* Supreme leader says economic security must be protected
* Trump seeks to halt Iran oil imports
* Rouhani under fire from Iranians over economy
By Babak Dehghanpisheh
BEIRUT, June 27 (Reuters) - Iran’s Supreme leader called on the judiciary to punish those “who disrupt economic security” on Wednesday, following protests earlier this week over the rial’s collapse and the prospect of more hardships to come thanks to U.S. measures against Tehran.
Business at Tehran’s Grand Bazaar was back to normal on Wednesday after a two-day strike had closed most shops. On Monday traders massed outside parliament to complain about the plunge to record lows of Iran’s currency.
Reuters was unable to verify footage showing riot police clashing with protesters. Public protests are rare in Iran but in recent months there have been several over the state of the economy.
“The atmosphere for the work, life and livelihood of the people must be secure,” Ayatollah Ali Khamenei said in a meeting with judiciary officials, according to his official website.
“And the judiciary must confront those who disrupt economic security.”
Following Washington’s withdrawal from a 2015 nuclear deal between world powers and Iran, some U.S. sanctions are due to be reimposed in August and some in November.
This has caused the rial to collapse, threatening business by driving up the cost of imports. The rial traded at 78,500 against the dollar in the unofficial market on Wednesday, according to foreign exchange website Bonbast.com. This compares to around 43,000 at the end of last year. U.S. President Donald Trump’s administration has also told countries to cut all imports of Iranian oil from November, a senior State Department official said on Tuesday.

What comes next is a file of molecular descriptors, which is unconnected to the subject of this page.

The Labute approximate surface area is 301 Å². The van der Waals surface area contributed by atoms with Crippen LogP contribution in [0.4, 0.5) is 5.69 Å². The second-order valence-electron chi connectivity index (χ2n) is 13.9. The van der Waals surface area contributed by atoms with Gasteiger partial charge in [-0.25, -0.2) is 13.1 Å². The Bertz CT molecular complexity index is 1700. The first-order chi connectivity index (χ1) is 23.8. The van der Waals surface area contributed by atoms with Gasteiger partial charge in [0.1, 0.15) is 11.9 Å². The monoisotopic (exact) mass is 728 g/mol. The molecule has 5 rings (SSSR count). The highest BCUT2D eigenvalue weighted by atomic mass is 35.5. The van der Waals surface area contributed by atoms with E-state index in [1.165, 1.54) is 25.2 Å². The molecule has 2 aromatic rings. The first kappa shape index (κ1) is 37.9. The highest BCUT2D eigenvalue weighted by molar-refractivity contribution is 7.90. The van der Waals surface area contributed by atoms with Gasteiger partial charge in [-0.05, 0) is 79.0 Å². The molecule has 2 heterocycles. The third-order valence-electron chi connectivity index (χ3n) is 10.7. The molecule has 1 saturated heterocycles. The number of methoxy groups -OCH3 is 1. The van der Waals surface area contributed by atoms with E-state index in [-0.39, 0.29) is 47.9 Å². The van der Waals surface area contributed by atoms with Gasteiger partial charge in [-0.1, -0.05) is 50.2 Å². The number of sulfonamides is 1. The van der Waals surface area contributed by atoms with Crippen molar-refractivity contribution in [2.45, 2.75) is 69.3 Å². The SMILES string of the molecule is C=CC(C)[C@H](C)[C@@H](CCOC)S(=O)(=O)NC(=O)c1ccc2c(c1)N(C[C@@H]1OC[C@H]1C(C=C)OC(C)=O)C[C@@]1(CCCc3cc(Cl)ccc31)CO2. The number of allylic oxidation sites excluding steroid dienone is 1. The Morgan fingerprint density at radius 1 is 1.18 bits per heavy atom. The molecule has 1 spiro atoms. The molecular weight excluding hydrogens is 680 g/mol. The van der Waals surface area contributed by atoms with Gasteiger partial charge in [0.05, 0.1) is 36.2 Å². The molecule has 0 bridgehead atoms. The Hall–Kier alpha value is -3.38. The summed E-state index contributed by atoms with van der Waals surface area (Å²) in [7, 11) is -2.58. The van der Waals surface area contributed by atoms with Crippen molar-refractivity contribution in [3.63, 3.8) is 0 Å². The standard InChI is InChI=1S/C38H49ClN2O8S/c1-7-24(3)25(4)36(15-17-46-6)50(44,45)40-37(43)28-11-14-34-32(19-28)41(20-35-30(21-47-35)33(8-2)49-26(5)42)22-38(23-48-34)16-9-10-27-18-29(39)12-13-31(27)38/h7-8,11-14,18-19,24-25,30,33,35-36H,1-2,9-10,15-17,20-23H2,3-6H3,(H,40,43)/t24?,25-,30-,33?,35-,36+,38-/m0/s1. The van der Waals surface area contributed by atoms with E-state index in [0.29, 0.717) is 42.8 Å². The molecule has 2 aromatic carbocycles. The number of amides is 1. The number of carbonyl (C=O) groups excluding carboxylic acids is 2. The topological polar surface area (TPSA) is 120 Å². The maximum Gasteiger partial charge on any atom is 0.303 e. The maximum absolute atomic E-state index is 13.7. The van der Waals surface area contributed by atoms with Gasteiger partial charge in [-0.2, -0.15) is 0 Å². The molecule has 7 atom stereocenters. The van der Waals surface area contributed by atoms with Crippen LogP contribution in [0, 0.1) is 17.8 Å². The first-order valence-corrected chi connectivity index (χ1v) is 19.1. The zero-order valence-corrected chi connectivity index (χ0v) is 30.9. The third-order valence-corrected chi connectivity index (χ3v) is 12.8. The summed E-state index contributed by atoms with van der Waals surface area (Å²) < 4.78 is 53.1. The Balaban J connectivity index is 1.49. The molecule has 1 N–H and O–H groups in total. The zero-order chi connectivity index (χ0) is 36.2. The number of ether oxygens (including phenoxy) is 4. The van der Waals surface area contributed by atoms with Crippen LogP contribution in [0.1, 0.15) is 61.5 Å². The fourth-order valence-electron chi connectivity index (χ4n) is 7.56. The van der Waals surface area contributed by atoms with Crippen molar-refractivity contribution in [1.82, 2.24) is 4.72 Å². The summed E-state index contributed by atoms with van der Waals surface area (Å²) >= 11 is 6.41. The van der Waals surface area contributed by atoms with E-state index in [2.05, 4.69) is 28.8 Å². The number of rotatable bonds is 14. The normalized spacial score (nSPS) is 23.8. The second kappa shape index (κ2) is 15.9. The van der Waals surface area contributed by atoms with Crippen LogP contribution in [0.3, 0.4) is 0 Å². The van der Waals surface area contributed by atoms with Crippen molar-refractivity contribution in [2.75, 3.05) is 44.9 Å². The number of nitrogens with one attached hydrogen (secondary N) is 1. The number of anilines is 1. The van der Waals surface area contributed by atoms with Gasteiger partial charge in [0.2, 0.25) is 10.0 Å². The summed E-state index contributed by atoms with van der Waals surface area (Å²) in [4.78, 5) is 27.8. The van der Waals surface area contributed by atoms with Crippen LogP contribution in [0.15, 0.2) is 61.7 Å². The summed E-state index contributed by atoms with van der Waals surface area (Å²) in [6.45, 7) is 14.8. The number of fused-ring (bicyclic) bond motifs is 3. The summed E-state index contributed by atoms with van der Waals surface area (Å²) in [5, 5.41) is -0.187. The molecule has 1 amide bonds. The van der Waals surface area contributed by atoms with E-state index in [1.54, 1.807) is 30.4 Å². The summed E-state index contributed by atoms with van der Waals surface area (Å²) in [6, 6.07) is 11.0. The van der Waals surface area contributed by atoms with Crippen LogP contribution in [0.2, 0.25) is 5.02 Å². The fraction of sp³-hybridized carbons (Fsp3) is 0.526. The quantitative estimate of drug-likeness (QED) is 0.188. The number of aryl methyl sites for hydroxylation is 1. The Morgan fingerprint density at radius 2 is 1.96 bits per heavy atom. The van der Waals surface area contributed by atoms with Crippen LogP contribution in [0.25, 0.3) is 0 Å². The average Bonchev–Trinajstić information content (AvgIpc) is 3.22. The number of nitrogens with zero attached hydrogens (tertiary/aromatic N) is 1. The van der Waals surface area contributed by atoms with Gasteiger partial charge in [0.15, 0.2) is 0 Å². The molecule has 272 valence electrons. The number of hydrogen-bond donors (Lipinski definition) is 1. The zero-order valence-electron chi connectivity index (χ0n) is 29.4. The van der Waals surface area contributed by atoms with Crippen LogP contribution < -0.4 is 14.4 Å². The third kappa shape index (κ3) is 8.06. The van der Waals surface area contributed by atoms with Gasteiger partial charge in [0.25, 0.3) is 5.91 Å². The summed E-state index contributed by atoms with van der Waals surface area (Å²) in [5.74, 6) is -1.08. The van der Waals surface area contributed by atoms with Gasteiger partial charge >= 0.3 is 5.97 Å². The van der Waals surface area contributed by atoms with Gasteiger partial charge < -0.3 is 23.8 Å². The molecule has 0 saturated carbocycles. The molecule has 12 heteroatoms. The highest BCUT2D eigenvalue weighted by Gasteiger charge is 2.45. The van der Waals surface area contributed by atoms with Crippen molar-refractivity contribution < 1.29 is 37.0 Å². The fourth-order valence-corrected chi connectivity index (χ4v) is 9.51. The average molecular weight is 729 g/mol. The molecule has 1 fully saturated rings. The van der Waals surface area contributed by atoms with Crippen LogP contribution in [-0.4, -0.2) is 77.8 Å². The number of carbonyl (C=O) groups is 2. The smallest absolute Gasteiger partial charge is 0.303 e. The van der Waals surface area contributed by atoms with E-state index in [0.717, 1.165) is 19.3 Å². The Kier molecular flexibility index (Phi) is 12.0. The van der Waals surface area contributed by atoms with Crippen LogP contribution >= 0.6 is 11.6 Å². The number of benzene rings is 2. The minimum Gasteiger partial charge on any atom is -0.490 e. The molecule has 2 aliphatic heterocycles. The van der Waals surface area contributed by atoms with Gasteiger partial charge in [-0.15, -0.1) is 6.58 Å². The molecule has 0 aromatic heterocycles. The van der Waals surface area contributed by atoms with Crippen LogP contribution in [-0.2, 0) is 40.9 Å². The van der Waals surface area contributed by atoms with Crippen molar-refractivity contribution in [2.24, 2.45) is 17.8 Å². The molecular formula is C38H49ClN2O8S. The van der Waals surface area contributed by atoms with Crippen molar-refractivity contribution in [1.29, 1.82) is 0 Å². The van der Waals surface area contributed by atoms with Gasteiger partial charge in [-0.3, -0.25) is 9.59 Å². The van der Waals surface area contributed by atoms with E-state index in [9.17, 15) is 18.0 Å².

This may cut Iran’s hard currency earnings from oil exports, and the prospect is triggering a panicked flight of Iranians’ savings from the rial into dollars.
The United States’ efforts against Iran’s oil industry will fail, an Iranian oil official said on Wednesday.
“Iran exports a total amount of 2.5 million barrel per day of crude and condensate and eliminating it easily and in a period of a few months is impossible,” the oil official told the semi-official Tasnim news agency.
Trump’s attempts to cut off Iranian oil imports raises the stakes for President Hassan Rouhani, who on Wednesday moved to appease anger over his government’s handling of the economy.
A ban on imports of over 1,300 products announced by Iran on Monday in order to prepare its economy for looming U.S. sanctions presented a big opportunity for Iranian companies, Rouhani said.
“The government’s decision to ban the import of some goods to the country with the goal of protecting Iranian goods is a very big opportunity for domestic producers,” Rouhani was quoted as saying on state media.
A senior commander of the powerful Revolutionary Guards said all Iranians were obliged to help the government cope with any financial crisis, according to Fars News.
“It is all of our duty to work together to help the respected government and other governmental branches in solving the economic problems,” General Yahya Rahim-Safavi, who is also a senior advisor to Iran’s Supreme Leader, said on Wednesday.
“We must neutralize the plans of the enemy for an economic war and psychological operations.”
Reporting by Babak Dehghanpisheh Writing by Michael Georgy Editing by Raissa Kasolowsky